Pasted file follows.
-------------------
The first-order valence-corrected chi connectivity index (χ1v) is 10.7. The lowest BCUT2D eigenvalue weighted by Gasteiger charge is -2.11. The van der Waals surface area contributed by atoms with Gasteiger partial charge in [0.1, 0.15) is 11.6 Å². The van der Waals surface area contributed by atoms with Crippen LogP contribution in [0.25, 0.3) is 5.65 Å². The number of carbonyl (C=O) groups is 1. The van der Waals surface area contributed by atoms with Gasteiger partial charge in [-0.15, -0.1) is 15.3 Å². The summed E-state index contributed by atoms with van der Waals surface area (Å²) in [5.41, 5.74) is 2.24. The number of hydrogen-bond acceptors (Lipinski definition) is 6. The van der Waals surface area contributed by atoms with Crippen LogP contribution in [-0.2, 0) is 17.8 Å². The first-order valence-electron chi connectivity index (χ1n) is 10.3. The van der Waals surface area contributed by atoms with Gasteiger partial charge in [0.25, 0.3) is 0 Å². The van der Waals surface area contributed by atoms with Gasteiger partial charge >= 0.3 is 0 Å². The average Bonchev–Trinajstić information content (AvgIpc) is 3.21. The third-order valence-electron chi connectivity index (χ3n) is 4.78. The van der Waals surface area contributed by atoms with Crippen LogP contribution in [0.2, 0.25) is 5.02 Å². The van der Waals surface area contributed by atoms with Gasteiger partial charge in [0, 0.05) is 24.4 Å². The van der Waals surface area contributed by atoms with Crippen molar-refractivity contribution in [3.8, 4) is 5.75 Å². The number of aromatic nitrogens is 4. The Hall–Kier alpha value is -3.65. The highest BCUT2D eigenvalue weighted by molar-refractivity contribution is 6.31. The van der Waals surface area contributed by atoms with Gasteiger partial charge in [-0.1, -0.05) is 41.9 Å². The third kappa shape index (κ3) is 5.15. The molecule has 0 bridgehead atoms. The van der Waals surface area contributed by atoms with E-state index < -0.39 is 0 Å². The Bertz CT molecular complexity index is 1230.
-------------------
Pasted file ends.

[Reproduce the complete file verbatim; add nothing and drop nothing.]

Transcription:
The first-order valence-corrected chi connectivity index (χ1v) is 10.7. The lowest BCUT2D eigenvalue weighted by Gasteiger charge is -2.11. The van der Waals surface area contributed by atoms with Gasteiger partial charge in [0.1, 0.15) is 11.6 Å². The van der Waals surface area contributed by atoms with Crippen LogP contribution in [0.25, 0.3) is 5.65 Å². The number of carbonyl (C=O) groups is 1. The van der Waals surface area contributed by atoms with Gasteiger partial charge in [-0.15, -0.1) is 15.3 Å². The summed E-state index contributed by atoms with van der Waals surface area (Å²) in [5.41, 5.74) is 2.24. The number of hydrogen-bond acceptors (Lipinski definition) is 6. The van der Waals surface area contributed by atoms with Crippen LogP contribution in [-0.2, 0) is 17.8 Å². The first-order valence-electron chi connectivity index (χ1n) is 10.3. The van der Waals surface area contributed by atoms with Gasteiger partial charge in [0.25, 0.3) is 0 Å². The van der Waals surface area contributed by atoms with Gasteiger partial charge >= 0.3 is 0 Å². The average Bonchev–Trinajstić information content (AvgIpc) is 3.21. The third-order valence-electron chi connectivity index (χ3n) is 4.78. The van der Waals surface area contributed by atoms with Crippen LogP contribution in [0.2, 0.25) is 5.02 Å². The van der Waals surface area contributed by atoms with Gasteiger partial charge in [0, 0.05) is 24.4 Å². The van der Waals surface area contributed by atoms with Crippen molar-refractivity contribution in [3.8, 4) is 5.75 Å². The number of aromatic nitrogens is 4. The Hall–Kier alpha value is -3.65. The highest BCUT2D eigenvalue weighted by molar-refractivity contribution is 6.31. The van der Waals surface area contributed by atoms with Gasteiger partial charge in [-0.1, -0.05) is 41.9 Å². The third kappa shape index (κ3) is 5.15. The molecule has 0 bridgehead atoms. The van der Waals surface area contributed by atoms with E-state index < -0.39 is 0 Å². The Bertz CT molecular complexity index is 1230.